Whenever we get to the new normal, whatever that looks like, we’ll have the chance to do things a little differently, a little better, after our period of enforced reflection. We have to be optimistic, and progress to a more sensible way of doing things.
Here’s my five suggestions for how we can do a project better – whether that’s constructing a huge piece of infrastructure, developing a complex technical product, introducing a radical piece of public policy, or something far smaller and less ambitious, yet very important in its own way.
Make it sustainable. Sustainability must be at the heart of any project justification process – balancing the needs to protect the environment, improve how society works, and sustain a viable economy. Working out sustainable return on investment is tricky, especially putting a price on things like clean air. But the more we do it, the better we’ll get. We have to value life cycle (sustainable) cost over lowest first cost, and value long term sustainable return on investment over short term economic return on investment. Our priorities may need to change: time saved versus energy consumed means slightly slower supply chains for instance.
Make intelligent re-use of things. Look at what can be re-used. Can office furniture be restored and adapted for new needs, rather than thrown away? Can much of a building be retained while making it fit for modern needs (see Liverpool Central Library)? Can older equipment be renovated and refurbished for less intensive use (see Vivarail’s rejuvenation of London Underground trains to run on branch lines)? Destruction and disposal wastes resources and uses energy; and making new concrete releases prodigious amounts of carbon into the atmosphere – back to sustainability.
Involve the users. So many projects are beset by the ‘I know best culture’. Not every chief executive or senior politician has the prescient genius of a Steve Jobs or an Akio Morita. Project design must involve the eventual end users in some way – interviews, focus groups, hands on workshops, etc. – and so must the actual development of whatever the project is creating. People aren’t stupid, and making a big secret of the project and telling them how good everything is going to be generally turns out to be a much worse strategy than being honest and getting them involved. That way, what gets developed is what gets used, and expensive features aren’t included that turn out to be redundant – back to sustainability. Oh, and if there are stroppy stakeholders, better to deal with them early on than face strikes and protests when the project is finished.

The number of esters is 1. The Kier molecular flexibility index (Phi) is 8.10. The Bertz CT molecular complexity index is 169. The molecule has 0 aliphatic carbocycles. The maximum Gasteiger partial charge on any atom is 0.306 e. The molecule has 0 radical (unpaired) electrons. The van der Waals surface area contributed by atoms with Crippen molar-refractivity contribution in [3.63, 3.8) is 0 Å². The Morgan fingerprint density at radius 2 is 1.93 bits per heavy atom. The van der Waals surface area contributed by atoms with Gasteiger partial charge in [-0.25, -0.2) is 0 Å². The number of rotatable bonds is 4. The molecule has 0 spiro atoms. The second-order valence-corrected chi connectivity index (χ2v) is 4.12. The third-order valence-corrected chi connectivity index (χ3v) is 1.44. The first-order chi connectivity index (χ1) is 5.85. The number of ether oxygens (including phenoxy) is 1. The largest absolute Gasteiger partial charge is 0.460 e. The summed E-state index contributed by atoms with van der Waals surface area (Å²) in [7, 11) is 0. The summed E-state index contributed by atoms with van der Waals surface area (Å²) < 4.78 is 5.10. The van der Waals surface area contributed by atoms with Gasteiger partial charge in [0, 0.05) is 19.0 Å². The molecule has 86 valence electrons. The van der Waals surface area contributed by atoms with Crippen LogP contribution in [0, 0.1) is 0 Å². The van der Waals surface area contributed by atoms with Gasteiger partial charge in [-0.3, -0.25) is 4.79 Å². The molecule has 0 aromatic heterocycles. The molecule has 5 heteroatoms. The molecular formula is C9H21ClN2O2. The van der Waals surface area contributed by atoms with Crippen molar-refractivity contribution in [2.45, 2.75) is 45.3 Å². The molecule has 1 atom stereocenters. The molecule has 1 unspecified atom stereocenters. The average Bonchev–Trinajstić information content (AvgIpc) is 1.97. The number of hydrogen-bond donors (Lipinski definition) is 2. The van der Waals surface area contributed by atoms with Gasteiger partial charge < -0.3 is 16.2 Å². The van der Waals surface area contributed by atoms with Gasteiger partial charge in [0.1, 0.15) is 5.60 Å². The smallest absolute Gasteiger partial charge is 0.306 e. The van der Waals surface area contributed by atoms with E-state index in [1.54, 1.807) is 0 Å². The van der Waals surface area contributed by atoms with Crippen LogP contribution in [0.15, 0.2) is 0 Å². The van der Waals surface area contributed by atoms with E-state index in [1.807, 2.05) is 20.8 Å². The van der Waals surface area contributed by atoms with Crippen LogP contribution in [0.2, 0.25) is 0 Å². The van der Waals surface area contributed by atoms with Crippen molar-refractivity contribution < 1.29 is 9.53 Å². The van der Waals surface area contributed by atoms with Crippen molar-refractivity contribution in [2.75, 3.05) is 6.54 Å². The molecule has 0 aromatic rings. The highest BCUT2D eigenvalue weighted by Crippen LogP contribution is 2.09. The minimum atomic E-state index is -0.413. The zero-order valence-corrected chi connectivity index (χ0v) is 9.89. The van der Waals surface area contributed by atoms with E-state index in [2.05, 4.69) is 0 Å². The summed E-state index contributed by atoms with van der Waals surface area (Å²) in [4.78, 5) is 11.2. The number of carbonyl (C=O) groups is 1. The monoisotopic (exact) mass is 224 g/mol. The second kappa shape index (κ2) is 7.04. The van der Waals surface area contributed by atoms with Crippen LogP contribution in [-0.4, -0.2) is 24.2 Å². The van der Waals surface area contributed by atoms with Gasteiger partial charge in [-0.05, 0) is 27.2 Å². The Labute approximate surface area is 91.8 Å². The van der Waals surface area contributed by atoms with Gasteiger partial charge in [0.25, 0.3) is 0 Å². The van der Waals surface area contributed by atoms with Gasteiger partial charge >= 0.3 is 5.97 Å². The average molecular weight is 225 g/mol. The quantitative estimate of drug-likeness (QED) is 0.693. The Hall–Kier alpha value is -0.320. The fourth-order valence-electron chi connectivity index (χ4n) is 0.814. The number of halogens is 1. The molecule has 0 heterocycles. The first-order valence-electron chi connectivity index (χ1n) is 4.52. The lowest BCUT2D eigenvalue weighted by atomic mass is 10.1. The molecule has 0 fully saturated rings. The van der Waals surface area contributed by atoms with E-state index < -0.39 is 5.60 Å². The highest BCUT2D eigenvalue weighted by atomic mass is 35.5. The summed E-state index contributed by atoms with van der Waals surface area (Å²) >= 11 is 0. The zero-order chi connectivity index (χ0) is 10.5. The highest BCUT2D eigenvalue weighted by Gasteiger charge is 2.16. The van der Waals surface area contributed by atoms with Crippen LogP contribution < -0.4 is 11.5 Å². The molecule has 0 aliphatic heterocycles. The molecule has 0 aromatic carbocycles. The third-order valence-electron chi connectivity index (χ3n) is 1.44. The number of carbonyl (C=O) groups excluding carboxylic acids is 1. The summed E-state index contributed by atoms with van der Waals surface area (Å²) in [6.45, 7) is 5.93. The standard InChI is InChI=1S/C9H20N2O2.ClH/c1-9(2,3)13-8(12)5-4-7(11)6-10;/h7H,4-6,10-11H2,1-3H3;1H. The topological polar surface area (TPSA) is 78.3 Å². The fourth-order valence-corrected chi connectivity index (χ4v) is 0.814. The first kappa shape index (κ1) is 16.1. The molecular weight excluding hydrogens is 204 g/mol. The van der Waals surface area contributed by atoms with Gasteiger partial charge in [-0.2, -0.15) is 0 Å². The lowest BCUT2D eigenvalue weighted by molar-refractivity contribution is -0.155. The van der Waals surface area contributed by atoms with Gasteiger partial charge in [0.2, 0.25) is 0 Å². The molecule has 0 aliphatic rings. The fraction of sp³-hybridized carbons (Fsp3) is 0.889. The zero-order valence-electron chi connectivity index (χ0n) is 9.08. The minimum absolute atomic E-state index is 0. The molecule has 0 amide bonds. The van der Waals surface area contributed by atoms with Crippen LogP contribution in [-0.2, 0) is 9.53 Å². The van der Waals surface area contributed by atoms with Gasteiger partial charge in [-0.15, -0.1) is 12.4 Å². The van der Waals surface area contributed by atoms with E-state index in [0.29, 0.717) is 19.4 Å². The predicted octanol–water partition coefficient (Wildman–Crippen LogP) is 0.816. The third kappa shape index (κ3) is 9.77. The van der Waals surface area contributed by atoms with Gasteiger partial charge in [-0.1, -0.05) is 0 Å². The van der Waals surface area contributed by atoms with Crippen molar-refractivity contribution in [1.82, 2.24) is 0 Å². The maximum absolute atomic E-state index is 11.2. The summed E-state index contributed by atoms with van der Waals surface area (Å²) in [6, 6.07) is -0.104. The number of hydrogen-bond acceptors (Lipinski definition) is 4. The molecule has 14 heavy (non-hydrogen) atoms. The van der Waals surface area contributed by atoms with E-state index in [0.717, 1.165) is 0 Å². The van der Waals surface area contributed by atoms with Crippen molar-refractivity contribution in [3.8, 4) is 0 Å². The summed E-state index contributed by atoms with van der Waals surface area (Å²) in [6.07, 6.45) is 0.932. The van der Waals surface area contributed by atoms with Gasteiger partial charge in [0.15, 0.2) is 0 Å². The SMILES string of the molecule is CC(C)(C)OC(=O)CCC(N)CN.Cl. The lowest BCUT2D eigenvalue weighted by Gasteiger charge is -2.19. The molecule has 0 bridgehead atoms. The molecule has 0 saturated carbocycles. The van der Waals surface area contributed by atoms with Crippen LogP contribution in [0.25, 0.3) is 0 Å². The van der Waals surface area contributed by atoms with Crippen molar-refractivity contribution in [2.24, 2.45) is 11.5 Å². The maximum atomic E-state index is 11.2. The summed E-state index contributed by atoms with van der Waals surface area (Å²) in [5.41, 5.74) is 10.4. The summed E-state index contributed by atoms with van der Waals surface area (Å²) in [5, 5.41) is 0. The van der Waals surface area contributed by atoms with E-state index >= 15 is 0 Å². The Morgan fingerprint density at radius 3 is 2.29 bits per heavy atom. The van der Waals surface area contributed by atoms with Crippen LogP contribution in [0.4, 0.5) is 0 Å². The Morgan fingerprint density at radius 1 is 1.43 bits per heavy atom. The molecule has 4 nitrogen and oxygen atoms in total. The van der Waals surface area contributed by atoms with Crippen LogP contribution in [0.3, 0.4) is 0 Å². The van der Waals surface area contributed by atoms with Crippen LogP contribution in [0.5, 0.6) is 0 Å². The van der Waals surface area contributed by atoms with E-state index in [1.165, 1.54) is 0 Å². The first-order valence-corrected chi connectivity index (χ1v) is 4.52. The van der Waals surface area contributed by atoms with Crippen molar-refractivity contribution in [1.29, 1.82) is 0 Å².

Aim for beautiful functionalism. Whether it’s in cars or construction or anything else, complex forms are costly to make and generally costly to maintain. A tight economy and a brake on the outlandish should encourage designers and architects to create products and buildings based on good proportions, being pleasant to use and making economic use of materials. Things should be designed from the inside out (function to form) so we don’t wind up with groovy looking schools that make teaching difficult (see ‘involve the users’ above). That might mean a bit less choice, with more cars sharing the same shape of highlights for instance, but standardised components are more efficient to make and probably work better. Beautiful functionalism is possible – look at the photo of Formby swimming pool above. Did I mention there’s a lot in here about sustainability?
Go lean. We can get much smarter at how resources (people and physical) are used. Partly that means getting away from the mantra that every project is unique. Every project should be as un-unique as possible! That’s doesn’t mean boring repetition, but striking a sensible balance between innovation for its own sake and innovation that solves the particular problem and creates a better output. What is learned from previous projects should be carefully sifted and added to the corporate knowledge base so we don’t make the same mistakes over and over again. And of course quality is at the heart of lean, really understanding what is important to the customer and focussing on that – eliminating waste and doing the job right first time. Sustainability again! That said, perhaps the immediate priority is not maximum productivity. In the short run, pressure on employment means we might favour well-trained people over more labour-saving equipment.
What do you think? By the way, next time shall predict what I worry will really happen.
For some more thoughts on this, head to PM101 on Zavanak.com and look at Lecture 15 – Sustainability.
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